Financial institutions are currently managing ever-changing regulations while being increasingly exposed to complex multi-jurisdictional demands. Furthermore, regulators now demand much more transparency—meaning an increasing amount of data needs to be produced by financial institutions to improve visibility of systemic risk. To gather, analyze, and compute all the required data, institutions make use of a variety of technology systems, but the truth is that much of this work still heavily relies on manual processes and interventions.
The greater demand for transparency and rigor has brought the role of technology to the forefront, leading companies to simply ask themselves the following question: how should a financial institution address compliance in a more efficient and less resource-consuming manner while improving the quality of the data reported to regulatory supervisory authorities?
Regulations such as Packaged Retail and Insurance-based Investment Products (PRIIPs), the Payment Service Directive 2 (PSD2), the fifth Undertakings for Collective Investments in Transferable Securities Directive (UCITS V), the Markets in Financial Instruments Directive (MiFID), the fourth Anti Money Laundering Directive (AMLD IV), the Capital Requirements Directive and Capital Requirements Regulation (CRD and CRR), the European Market Infrastructure Regulation (EMIR), and the second Market Abuse Directive (MAD II) are just a few examples of the systemic shift in terms of compliance and risk, capital and liquidity requirements, and governance and supervision with which all investment management players must comply.
Firms have been cautious to innovate due to the regulatory uncertainties underlying the development of new products and the deployment of pioneering technology. However, the last years have witnessed the emergence of promising and innovative companies targeting the regulatory environment to support efficient compliance management from an IT perspective—the so-called RegTech companies (RegTechs). Put simply, RegTechs offer solutions that use technology to solve compliance and regulatory issues.
Historically, financial institutions have had the choice of using large, well-known vendor systems or building an in-house solution. In selecting and implementing such technologies, different challenges arise.
Firstly, the chosen solution must fit into the often complex and heterogeneous internal architectural IT environment of the company. Secondly, reporting and visualization tools are typically used on a very local level within different departments, and not always governed centrally. Finally, regulatory pressures require fast implementation, which often conflicts with financial firms’ development and transformation planning.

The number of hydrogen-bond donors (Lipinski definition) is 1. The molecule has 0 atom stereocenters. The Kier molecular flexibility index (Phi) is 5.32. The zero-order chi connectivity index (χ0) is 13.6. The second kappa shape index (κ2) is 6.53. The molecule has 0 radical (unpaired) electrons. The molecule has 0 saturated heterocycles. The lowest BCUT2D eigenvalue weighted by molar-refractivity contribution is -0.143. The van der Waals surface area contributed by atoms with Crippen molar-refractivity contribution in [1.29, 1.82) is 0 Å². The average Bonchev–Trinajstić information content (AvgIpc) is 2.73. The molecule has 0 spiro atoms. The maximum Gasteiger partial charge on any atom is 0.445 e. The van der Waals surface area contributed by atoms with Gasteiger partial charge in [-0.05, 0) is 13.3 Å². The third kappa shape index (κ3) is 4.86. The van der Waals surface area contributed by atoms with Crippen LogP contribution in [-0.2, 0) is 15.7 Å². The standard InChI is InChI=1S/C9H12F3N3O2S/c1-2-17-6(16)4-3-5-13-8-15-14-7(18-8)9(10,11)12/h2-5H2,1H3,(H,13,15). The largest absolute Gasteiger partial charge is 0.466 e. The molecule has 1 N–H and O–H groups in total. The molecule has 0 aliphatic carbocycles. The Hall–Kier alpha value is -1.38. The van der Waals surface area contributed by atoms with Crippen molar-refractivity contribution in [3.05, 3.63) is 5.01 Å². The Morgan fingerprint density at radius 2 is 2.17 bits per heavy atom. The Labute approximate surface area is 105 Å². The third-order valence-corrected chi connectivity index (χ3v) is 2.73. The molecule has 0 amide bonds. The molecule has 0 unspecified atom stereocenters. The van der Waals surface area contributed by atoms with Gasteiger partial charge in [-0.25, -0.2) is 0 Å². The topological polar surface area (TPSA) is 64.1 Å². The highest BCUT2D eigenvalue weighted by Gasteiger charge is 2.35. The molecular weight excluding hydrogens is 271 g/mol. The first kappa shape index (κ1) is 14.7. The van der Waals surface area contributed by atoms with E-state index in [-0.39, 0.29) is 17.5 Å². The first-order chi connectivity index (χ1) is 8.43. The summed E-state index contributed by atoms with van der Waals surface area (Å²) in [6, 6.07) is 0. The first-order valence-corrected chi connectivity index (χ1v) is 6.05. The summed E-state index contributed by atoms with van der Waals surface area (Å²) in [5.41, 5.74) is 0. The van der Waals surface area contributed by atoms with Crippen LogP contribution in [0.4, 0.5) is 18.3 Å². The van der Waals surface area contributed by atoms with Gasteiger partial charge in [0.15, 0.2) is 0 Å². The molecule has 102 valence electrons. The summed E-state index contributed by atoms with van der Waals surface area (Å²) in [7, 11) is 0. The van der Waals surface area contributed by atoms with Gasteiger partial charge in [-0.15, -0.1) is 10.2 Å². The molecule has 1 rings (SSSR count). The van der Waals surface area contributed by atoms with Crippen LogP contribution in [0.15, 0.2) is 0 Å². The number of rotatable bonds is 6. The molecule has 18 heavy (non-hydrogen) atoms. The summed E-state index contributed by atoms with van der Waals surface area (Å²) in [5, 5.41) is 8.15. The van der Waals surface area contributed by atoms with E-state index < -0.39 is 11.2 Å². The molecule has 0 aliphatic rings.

Technological innovations continuously emerge, offering new risk and compliance solutions to help financial firms to comply and manage their risks at lower cost. RegTech solutions present themselves as being able to tackle several of the aforementioned issues by providing agility, speed, and data-driven outputs. These attributes are enabled through multiple emerging technologies. Generally, such solutions tend to be cloud-based, meaning that data is remotely maintained, managed and backed up. This provides enhanced flexibility through the ability to customize control over not only the access to but also the sharing of the data. Cost-wise, the cloud is especially interesting as it provides the ability to offer pay-as-you-go pricing.
Some RegTech solutions use Blockchain—a record or ledger, of digital events distributed between many different parties that collectively guarantee the scalability and integrity of the said ledger. Through the Blockchain’s near real-time settlement capability achieved through automation and global consensus, RegTech solutions can automate compliance aspects in cases such as identity management and transaction processing, settlement and reporting.
As the RegTech space is in its infancy and is developing rapidly, it is difficult for financial firms to identify and commit to a particular technology or solution. In addition, several constraints remain, such as those related to the sharing, storing, processing of, and access to data. A general wariness of banks and other financial actors to implement RegTech solutions mainly originates from the need for enforcement authorities and supervisors to approve the use of such innovative products and services as well as apprehensions resulting from such solutions being as yet unproven.
How data will be handled in terms of ownership, analysis, maintenance, and security will drive the selection of innovation and technology linked to RegTech.